# Determining transformation sending $|z|=2$ to $|z+1|=1$.

I'm trying to teach myself complex analysis, and am reading about linear fractional transformations.

I want to find the transformation carrying the circle $|z|=2$ into $|z+1|=1$, $-2$ into the origin, and the origin into $i$.

My text states that the transformation is determined by prescribing a point $z_1$ on circle $C$ to correspond to a point $w_1$ on $C'$, and a point $z_2$ not on $C$ to correspond to $w_2$ not on $C'$. Then $z^\ast_2$ corresponds to $w^\ast_2$, the symmetric points of $z_2$ and $w_2$ in $C$ and $C'$, respectively. Then the transformation is obtained from the relation $(w,w_1,w_2,w^\ast_2)=(z,z_1,z_2,z^\ast_2)$ (those are cross-ratios).

I let $C$ be the circle $|z|=1$, and $C'$ be $|z+1|=1$. Then by the notions above $z_1=-2$, $w_1=0$, $z_2=0$, $w_2=i$. I calculate $z^\ast_2=\infty$ and $w^\ast_2=\frac{-1+i}{2}$.

So following what I've read, I have $(w,0,i,(-1+i)/2)=(z,-2,0,\infty)$. I don't understand how to gather the explicit form of the desired linear fractional transformation is from this, since $w$ and $z$ seem unknown to me. Could someone please explain what the transformation is now? Thank you.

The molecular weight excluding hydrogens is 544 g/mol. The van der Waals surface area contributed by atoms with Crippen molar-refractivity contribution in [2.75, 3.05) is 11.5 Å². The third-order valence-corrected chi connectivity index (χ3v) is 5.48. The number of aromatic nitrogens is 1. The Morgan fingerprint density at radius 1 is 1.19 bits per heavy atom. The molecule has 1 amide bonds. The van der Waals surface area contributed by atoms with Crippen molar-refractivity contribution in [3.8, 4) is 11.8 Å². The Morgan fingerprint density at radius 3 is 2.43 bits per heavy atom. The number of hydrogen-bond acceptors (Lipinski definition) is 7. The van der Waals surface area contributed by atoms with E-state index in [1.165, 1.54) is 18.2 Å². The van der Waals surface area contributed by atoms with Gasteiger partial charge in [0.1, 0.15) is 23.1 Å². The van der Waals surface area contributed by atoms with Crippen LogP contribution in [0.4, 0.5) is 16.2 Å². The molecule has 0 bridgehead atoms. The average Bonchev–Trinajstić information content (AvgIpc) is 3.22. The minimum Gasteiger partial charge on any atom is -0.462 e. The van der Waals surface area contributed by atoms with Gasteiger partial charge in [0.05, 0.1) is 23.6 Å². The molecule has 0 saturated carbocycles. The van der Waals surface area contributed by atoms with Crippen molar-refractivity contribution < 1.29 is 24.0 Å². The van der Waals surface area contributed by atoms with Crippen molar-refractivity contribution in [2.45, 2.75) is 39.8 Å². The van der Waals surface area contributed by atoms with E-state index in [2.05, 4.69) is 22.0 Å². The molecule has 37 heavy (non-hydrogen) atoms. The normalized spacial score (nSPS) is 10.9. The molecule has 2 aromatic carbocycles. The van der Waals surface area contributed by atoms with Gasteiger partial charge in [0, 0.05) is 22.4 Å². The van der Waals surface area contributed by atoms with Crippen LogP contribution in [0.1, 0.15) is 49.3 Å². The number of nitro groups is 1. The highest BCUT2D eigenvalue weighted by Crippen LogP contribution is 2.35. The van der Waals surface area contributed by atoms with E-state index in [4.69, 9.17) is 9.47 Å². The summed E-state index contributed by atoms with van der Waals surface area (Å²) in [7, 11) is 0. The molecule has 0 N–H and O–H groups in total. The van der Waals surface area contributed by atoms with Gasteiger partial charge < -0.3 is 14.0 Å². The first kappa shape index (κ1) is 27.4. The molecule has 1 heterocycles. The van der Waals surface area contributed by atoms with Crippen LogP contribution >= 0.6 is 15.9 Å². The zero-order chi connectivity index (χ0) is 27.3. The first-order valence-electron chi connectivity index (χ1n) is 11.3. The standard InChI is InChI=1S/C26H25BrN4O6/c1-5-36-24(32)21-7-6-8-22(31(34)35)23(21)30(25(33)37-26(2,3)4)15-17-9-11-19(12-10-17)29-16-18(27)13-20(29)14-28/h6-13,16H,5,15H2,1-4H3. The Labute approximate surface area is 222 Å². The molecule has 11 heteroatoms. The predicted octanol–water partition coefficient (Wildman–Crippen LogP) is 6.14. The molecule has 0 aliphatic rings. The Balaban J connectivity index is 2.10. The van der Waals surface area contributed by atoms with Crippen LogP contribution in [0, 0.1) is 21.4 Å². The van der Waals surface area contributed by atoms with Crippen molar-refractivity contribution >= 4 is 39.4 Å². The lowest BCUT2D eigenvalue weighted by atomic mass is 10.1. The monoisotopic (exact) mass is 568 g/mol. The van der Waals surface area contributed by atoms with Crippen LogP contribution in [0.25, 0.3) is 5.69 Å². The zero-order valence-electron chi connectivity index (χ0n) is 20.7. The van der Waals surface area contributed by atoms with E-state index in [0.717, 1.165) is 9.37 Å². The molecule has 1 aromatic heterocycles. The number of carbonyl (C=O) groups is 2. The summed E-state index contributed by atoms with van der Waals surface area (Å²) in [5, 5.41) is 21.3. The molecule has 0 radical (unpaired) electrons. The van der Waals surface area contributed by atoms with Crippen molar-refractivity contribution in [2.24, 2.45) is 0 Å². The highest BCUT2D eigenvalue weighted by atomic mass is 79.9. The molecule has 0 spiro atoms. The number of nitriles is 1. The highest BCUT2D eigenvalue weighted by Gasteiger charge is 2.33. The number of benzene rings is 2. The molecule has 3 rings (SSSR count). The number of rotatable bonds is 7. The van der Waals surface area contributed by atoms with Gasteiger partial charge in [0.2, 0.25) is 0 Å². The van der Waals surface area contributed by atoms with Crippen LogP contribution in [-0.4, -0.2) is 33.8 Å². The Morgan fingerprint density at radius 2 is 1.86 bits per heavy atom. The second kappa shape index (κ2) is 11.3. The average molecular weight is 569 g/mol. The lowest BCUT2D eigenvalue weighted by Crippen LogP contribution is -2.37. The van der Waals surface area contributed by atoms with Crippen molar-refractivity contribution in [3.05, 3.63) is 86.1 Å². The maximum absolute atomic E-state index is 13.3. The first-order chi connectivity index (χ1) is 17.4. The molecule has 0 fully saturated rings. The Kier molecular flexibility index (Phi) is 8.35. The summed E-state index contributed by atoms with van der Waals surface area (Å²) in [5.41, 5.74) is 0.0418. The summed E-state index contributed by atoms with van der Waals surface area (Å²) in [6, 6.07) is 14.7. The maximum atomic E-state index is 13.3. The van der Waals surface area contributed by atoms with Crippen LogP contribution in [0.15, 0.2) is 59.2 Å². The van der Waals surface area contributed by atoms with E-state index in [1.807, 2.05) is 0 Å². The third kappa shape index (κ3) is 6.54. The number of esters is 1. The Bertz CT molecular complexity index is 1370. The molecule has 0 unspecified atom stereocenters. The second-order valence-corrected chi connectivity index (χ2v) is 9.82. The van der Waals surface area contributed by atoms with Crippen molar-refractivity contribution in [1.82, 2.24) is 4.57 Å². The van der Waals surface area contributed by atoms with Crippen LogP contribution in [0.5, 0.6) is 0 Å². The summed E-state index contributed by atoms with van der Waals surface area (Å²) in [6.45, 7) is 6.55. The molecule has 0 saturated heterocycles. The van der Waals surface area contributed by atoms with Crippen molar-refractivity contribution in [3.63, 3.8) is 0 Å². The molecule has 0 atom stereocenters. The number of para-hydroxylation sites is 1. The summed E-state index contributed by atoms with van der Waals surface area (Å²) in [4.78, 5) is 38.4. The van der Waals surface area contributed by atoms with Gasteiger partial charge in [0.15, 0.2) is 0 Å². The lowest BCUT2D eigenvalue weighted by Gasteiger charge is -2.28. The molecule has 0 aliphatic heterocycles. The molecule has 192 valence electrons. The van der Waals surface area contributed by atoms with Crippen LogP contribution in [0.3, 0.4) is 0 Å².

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Linear fractional transformations preserve cross-ratios, so if $w$ is an LFT we have $$(a,b,c,d)=(w(a),w(b),w(c),w(d)) \text{ for all }a,b,c,d\in\hat{\mathbb{C}}.$$

The utility of this is that if you know $w(b),w(c),w(d)$ for three known arguments $b,c,d$ as you do, then we can let $a$ be the independent variable $z$ and $w$ the dependent variable $w=w(z)$; solving for the variable $w$ in terms of $z$ will give us the desired transformation in the appropriate form,

$$w=\frac{\square\, z+\square}{\square\, z+\square}.$$

In particular, $(z,-2;0,\infty)=(w,0;i,\frac{-1+i}{2})$ says

$$\frac{(z-0)(-2-\infty)}{(-2-0)(z-\infty)} = \frac{(w-i)\left(0-\frac{-1+i}{2}\right)}{(0-i)\left(w-\frac{-1+i}{2}\right)}$$

$$-\frac{z}{2}=\frac{1+i}{2}\frac{w-i}{w-\frac{-1+i}{2}}.$$

Multiply by the righthand denominator, collect terms and solve for $w$ in a linear equation.

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That's the crucial idea I was missing. Thank again anon. I find $$w=\frac{\frac{-1+i}{2}z+i-1}{z+1+i}.$$ – Dedede Feb 10 '12 at 3:59